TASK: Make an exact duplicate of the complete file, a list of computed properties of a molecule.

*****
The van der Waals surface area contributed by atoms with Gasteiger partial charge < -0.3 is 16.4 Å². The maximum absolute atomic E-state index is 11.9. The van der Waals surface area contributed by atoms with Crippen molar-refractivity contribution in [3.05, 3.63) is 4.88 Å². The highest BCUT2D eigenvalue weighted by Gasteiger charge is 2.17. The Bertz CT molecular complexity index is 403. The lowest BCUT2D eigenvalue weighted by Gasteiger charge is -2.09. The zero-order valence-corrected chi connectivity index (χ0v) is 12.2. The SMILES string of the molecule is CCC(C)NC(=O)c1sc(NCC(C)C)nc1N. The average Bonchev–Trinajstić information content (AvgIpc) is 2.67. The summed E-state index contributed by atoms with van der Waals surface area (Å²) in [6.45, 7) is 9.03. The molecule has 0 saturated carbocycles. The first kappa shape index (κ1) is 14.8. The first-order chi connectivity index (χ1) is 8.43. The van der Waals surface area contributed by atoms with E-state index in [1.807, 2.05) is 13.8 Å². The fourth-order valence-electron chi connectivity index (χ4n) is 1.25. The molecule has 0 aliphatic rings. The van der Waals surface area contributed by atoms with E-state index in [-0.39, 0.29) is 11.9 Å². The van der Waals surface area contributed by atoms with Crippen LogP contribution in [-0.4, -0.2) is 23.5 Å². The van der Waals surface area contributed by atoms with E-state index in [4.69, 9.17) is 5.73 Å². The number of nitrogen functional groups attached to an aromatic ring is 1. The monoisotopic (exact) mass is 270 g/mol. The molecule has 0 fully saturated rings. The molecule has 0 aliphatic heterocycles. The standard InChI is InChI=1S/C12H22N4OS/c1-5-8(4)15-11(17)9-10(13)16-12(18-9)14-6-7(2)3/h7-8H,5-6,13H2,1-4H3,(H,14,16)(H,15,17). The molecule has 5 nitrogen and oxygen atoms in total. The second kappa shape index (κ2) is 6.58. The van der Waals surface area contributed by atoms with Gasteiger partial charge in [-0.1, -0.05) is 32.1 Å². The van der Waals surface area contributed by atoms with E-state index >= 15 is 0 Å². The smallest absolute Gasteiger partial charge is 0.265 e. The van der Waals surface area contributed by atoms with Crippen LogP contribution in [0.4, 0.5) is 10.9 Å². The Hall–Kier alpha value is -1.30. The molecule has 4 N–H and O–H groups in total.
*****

The van der Waals surface area contributed by atoms with Gasteiger partial charge < -0.3 is 16.4 Å². The maximum absolute atomic E-state index is 11.9. The van der Waals surface area contributed by atoms with Crippen molar-refractivity contribution in [3.05, 3.63) is 4.88 Å². The highest BCUT2D eigenvalue weighted by Gasteiger charge is 2.17. The Bertz CT molecular complexity index is 403. The lowest BCUT2D eigenvalue weighted by Gasteiger charge is -2.09. The zero-order valence-corrected chi connectivity index (χ0v) is 12.2. The SMILES string of the molecule is CCC(C)NC(=O)c1sc(NCC(C)C)nc1N. The average Bonchev–Trinajstić information content (AvgIpc) is 2.67. The summed E-state index contributed by atoms with van der Waals surface area (Å²) in [6.45, 7) is 9.03. The molecule has 0 saturated carbocycles. The first kappa shape index (κ1) is 14.8. The first-order chi connectivity index (χ1) is 8.43. The van der Waals surface area contributed by atoms with E-state index in [1.807, 2.05) is 13.8 Å². The fourth-order valence-electron chi connectivity index (χ4n) is 1.25. The molecule has 0 aliphatic rings. The van der Waals surface area contributed by atoms with E-state index in [-0.39, 0.29) is 11.9 Å². The van der Waals surface area contributed by atoms with Crippen LogP contribution in [-0.4, -0.2) is 23.5 Å². The van der Waals surface area contributed by atoms with E-state index in [4.69, 9.17) is 5.73 Å². The number of nitrogen functional groups attached to an aromatic ring is 1. The monoisotopic (exact) mass is 270 g/mol. The molecule has 0 fully saturated rings. The molecule has 0 aliphatic heterocycles. The standard InChI is InChI=1S/C12H22N4OS/c1-5-8(4)15-11(17)9-10(13)16-12(18-9)14-6-7(2)3/h7-8H,5-6,13H2,1-4H3,(H,14,16)(H,15,17). The molecule has 5 nitrogen and oxygen atoms in total. The second kappa shape index (κ2) is 6.58. The van der Waals surface area contributed by atoms with Gasteiger partial charge in [-0.1, -0.05) is 32.1 Å². The van der Waals surface area contributed by atoms with E-state index >= 15 is 0 Å². The smallest absolute Gasteiger partial charge is 0.265 e. The van der Waals surface area contributed by atoms with Crippen LogP contribution in [0.4, 0.5) is 10.9 Å². The Hall–Kier alpha value is -1.30. The molecule has 4 N–H and O–H groups in total.